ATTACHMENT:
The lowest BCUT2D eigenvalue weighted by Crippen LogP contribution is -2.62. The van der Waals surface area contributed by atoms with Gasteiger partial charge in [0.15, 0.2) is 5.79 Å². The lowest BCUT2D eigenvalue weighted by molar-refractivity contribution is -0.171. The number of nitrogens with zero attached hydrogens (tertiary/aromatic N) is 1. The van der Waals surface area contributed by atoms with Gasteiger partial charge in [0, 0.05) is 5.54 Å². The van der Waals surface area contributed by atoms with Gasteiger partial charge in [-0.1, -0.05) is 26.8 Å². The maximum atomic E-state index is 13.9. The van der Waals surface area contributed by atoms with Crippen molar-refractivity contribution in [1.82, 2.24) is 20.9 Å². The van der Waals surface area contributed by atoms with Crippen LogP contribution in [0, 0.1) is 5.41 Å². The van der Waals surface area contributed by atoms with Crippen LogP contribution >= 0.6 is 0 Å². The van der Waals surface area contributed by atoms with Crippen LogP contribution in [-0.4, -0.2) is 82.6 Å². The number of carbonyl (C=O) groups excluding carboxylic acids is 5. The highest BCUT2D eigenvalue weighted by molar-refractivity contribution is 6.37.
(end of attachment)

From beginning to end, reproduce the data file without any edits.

The lowest BCUT2D eigenvalue weighted by Crippen LogP contribution is -2.62. The van der Waals surface area contributed by atoms with Gasteiger partial charge in [0.15, 0.2) is 5.79 Å². The lowest BCUT2D eigenvalue weighted by molar-refractivity contribution is -0.171. The number of nitrogens with zero attached hydrogens (tertiary/aromatic N) is 1. The van der Waals surface area contributed by atoms with Gasteiger partial charge in [0, 0.05) is 5.54 Å². The van der Waals surface area contributed by atoms with Gasteiger partial charge in [-0.1, -0.05) is 26.8 Å². The maximum atomic E-state index is 13.9. The van der Waals surface area contributed by atoms with Crippen molar-refractivity contribution in [1.82, 2.24) is 20.9 Å². The van der Waals surface area contributed by atoms with Crippen LogP contribution in [0, 0.1) is 5.41 Å². The van der Waals surface area contributed by atoms with Crippen LogP contribution >= 0.6 is 0 Å². The van der Waals surface area contributed by atoms with Crippen LogP contribution in [-0.4, -0.2) is 82.6 Å². The number of carbonyl (C=O) groups excluding carboxylic acids is 5. The highest BCUT2D eigenvalue weighted by molar-refractivity contribution is 6.37.